Doctor Strange (2016)


Director: Scott Derrickson

Cast: Benedict Cumberbatch,

Review Author: Shaun

Rating: 3.25/5

It’s weird as a big superhero fan to go into a comic book film fully blind on a character and events but this film was the first. Off the bat: I enjoyed the nearly 2-hour flick and it does hold up as a strong first outing for the doctor. It was a refreshing experience going into his with no prior knowledge of the character and to be honest I didn’t really have much interest in seeing this but the old word of mouth, turned me around.

Let’s be honest there’s never been anything particularly special about the special effects in the Marvel movies. For all the money and resources, the studio dumps into its big-bang showdowns, these are still superhero extravaganzas that put more stock in quips than spectacle; “cool enough” is about the highest praise one can usually lavish upon their elaborate climaxes, even when they feature a rampaging rage-monster, duelling deities, or a fleet of flying battle drones. But Doctor Strange is different. The 14th instalment in the MCU is the first to really exploit the possibilities of CGI—to use state-of-the-art technology to its full, jaw-dropping advantage. “Insane” doesn’t do justice to this blockbuster’s city- and reality-bending set pieces. As a person who hates 3D, this is the first film I’ve ever considered that maybe I should have seen it in 3D.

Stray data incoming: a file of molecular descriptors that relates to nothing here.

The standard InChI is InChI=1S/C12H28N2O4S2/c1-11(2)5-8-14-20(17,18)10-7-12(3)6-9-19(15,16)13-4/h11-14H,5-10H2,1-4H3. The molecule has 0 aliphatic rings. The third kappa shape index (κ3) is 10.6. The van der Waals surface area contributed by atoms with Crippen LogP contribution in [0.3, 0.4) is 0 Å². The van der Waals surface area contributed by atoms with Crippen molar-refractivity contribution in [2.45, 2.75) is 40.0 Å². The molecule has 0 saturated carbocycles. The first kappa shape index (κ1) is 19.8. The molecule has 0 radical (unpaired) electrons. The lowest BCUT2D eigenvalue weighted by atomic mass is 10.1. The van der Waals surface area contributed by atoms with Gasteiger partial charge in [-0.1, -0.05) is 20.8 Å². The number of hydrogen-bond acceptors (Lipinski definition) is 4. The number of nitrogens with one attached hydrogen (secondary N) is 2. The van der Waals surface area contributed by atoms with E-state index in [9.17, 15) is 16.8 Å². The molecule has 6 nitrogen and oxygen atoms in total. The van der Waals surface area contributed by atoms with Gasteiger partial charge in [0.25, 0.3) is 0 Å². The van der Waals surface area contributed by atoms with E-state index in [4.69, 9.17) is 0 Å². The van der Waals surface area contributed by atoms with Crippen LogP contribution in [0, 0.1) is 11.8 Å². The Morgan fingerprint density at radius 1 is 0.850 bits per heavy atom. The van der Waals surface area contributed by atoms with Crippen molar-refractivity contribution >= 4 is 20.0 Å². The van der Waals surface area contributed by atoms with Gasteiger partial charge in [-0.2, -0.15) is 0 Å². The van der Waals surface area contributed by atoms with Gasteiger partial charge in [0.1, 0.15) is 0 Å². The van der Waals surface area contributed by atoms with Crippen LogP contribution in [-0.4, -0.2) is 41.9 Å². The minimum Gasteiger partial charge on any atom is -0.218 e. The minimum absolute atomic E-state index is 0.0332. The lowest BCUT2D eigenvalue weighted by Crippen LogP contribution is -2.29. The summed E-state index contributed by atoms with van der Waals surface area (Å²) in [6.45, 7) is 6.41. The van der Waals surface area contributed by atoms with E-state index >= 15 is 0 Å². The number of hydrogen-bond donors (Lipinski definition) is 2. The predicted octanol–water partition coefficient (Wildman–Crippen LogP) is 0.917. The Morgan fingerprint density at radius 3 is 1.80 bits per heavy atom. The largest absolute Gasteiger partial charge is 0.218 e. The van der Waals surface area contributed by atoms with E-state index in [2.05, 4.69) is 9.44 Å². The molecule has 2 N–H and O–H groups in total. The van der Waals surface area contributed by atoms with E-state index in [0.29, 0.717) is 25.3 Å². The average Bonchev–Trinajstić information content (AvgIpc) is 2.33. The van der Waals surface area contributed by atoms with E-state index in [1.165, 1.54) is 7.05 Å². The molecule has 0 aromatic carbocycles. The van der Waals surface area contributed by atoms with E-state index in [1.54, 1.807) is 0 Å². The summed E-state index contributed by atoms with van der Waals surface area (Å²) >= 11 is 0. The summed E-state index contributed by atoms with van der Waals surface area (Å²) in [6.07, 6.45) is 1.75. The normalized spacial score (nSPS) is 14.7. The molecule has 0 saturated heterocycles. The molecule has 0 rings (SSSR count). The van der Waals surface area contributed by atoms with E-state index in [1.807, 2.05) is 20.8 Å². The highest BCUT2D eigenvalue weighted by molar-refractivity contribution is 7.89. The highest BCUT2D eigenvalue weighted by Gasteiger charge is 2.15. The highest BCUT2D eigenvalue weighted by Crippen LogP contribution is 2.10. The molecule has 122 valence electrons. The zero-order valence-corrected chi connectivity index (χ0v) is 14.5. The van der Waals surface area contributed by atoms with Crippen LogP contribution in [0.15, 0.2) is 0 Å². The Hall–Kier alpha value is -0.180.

The film’s wow factor arrives early, with a standard prologue: Dark wizards flee what looks like an ancient temple, only to emerge into the blinding daylight of contemporary Manhattan, which the hooded figure on their tail then folds inward, altering the direction of gravity’s pull and transforming skyscrapers into giant, rotating gears. Visually and conceptually, Doctor Strange owes more to the inverted physics of Inception and the East-Meets-West chop-stocky of The Matrix trilogy. As storytelling, however, it’s very much MCU business as usual, the same old origin story which we have all seen before.

Embracing the full power of his charismatic arrogance, Benedict Cumberbatch plays Stephen Strange, a world-famous neurosurgeon who loses his livelihood (his Hands) in a car accident. Out of surgical solutions, Strange desperately turns to alternative medicine, flying to Nepal to consult with The Ancient One who is leader of a cabal of super-powered, dimension-hopping monks. Strange, a man of science, approaches their mind-over-matter philosophy with scepticism which in turn becomes a roadblock to his ascension in the magical arts. But he’s also a fiercely competitive quick learner, an egghead determined to be the smartest man in every room. Doctor Strange has some fun with the sight of this sworn materialist mastering a worldview he barely believes in.

With his goatee, colossal ego, and barrage of referential humour, Strange is basically Tony Stark in a magic cape. But whereas Iron Man built a world around Robert Downey Jr.’s snarky star performance, Doctor Strange uses its own sardonic hero as more of a comical counterpoint, a surrogate to poke fun at the mumbo jumbo surrounding him but also embrace it. That’s smart, because there’s a lot of mumbo jumbo in this movie, which adds New Age mysticism to a cross-franchise universe already accommodating mad science, intergalactic empires, and ancient space gods.